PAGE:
Keith did the cover artwork, and although I can’t seem to locate the original B&W cover, I did find this version that Keith and one of my kids coloured in – the cover was intended for that very purpose, at my suggestion, as was the deliberate typo.

I was doing posters for the band and organising gigs too, and produced a poster for a night down at Cumbernauld Theatre, still called The Cottage at this point, and decided on a whim to call the event “An Evening Without Bing Crosby”.  I’d completed the pen and ink drawing that was the poster, given the artwork to someone to print them off, and received the finished posters, which were then distributed around Cumbernauld.

A copy of the poster was sitting on my drawing-board when a mate arrived, looked at it, and giggled furiously: “Wow, that was fast” he exclaimed.

”What was fast?” I asked.

”Being that topical, that quick”

Turned out that the famous crooner and child-beater, Bing Crosby, had died that very day, just as the posters were being put up in shop windows and bus-shelters

In a simpler, less shock-weary time this was considered to be in rather bad taste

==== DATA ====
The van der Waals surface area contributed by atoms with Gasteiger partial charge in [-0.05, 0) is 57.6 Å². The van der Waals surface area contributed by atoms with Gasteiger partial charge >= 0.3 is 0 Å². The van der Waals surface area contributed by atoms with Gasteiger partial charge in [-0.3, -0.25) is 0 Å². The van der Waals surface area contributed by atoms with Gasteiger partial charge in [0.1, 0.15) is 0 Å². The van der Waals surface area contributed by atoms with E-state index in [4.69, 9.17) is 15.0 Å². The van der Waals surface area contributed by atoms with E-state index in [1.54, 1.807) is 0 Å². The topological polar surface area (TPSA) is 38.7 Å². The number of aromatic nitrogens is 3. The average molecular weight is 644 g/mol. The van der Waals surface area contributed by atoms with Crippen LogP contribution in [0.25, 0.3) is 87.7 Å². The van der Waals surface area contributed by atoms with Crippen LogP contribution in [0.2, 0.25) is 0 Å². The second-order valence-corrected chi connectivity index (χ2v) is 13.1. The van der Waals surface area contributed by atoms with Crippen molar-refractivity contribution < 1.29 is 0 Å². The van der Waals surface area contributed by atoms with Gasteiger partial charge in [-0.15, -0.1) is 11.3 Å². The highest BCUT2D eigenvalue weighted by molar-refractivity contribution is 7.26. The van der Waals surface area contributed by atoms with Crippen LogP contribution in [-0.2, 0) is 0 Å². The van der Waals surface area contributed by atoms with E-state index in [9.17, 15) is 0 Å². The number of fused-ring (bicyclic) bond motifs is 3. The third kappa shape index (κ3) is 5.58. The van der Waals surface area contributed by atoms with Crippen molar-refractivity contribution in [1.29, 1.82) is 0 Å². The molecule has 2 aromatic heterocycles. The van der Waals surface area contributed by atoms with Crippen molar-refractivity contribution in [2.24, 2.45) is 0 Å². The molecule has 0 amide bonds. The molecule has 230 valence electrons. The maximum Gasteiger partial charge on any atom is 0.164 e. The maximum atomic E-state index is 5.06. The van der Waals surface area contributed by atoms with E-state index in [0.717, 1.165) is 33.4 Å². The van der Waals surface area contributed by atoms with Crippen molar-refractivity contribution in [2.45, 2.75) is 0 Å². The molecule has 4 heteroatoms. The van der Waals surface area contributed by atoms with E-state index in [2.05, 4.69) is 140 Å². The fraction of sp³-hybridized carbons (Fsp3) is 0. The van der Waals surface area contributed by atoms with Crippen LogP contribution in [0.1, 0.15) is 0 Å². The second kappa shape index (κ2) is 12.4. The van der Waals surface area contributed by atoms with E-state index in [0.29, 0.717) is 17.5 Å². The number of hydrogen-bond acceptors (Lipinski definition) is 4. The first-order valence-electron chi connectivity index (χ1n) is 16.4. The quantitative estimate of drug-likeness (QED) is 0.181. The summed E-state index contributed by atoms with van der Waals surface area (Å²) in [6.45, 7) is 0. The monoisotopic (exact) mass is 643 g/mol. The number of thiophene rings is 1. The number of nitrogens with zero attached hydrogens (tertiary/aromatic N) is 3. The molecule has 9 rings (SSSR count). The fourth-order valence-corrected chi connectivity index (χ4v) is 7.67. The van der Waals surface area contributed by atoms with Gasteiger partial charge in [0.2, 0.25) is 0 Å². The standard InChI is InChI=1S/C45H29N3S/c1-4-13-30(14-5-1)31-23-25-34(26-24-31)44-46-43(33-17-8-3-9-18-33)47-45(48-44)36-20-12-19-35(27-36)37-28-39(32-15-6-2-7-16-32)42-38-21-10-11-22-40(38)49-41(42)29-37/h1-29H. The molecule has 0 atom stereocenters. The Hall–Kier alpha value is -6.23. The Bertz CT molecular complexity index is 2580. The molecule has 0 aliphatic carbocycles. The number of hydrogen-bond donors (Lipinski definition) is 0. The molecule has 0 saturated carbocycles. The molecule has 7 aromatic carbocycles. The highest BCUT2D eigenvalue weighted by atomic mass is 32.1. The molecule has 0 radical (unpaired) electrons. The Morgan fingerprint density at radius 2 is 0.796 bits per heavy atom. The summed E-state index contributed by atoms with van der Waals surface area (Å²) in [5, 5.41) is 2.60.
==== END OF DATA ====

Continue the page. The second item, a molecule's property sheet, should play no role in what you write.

I was so chuffed, and well-pleasedwith the synchronicity … and began a long tradition of introducing a wee shock element into the band posters I produced from there onwards

 

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Shortly afterwards I produced a poster for the band using the  monkey graphic featured below, with the very fine slogan

FLAT OUT
BETTER BAD THAN BORED

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Brian Miller 1935-2011

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Brian Miller, was an artist, writer, lover of culture and enthusiast of life.
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Brian was Cumbernauld’s town artist for most of its early years, and his impact on the town’s civic art, and its colourful uniqueness, was dramatic and powerful.